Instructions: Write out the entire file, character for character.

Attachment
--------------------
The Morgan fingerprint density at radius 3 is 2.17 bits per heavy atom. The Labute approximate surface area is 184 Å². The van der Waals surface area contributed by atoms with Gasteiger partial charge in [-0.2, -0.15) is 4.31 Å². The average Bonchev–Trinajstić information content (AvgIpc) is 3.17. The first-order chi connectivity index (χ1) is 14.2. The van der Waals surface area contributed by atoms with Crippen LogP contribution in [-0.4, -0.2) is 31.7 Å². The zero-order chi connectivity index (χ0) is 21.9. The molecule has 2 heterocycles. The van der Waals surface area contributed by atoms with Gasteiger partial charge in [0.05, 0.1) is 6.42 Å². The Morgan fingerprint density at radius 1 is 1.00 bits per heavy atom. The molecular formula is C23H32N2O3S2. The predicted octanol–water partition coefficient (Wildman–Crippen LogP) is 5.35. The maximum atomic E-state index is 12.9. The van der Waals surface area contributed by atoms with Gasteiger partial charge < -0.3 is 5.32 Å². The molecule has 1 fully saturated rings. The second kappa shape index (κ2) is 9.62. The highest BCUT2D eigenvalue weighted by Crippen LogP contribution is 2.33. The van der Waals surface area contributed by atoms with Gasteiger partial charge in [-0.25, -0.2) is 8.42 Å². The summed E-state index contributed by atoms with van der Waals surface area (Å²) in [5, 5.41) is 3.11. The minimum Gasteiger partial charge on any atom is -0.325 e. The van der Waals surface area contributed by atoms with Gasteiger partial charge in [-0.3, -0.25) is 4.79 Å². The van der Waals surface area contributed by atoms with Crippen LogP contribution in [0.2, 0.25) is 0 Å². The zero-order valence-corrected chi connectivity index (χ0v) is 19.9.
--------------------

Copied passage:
The Morgan fingerprint density at radius 3 is 2.17 bits per heavy atom. The Labute approximate surface area is 184 Å². The van der Waals surface area contributed by atoms with Gasteiger partial charge in [-0.2, -0.15) is 4.31 Å². The average Bonchev–Trinajstić information content (AvgIpc) is 3.17. The first-order chi connectivity index (χ1) is 14.2. The van der Waals surface area contributed by atoms with Crippen LogP contribution in [-0.4, -0.2) is 31.7 Å². The zero-order chi connectivity index (χ0) is 21.9. The molecule has 2 heterocycles. The van der Waals surface area contributed by atoms with Gasteiger partial charge in [0.05, 0.1) is 6.42 Å². The Morgan fingerprint density at radius 1 is 1.00 bits per heavy atom. The molecular formula is C23H32N2O3S2. The predicted octanol–water partition coefficient (Wildman–Crippen LogP) is 5.35. The maximum atomic E-state index is 12.9. The van der Waals surface area contributed by atoms with Gasteiger partial charge < -0.3 is 5.32 Å². The molecule has 1 fully saturated rings. The second kappa shape index (κ2) is 9.62. The highest BCUT2D eigenvalue weighted by Crippen LogP contribution is 2.33. The van der Waals surface area contributed by atoms with Gasteiger partial charge in [-0.25, -0.2) is 8.42 Å². The summed E-state index contributed by atoms with van der Waals surface area (Å²) in [5, 5.41) is 3.11. The minimum Gasteiger partial charge on any atom is -0.325 e. The van der Waals surface area contributed by atoms with Gasteiger partial charge in [-0.3, -0.25) is 4.79 Å². The van der Waals surface area contributed by atoms with Crippen LogP contribution in [0.2, 0.25) is 0 Å². The zero-order valence-corrected chi connectivity index (χ0v) is 19.9.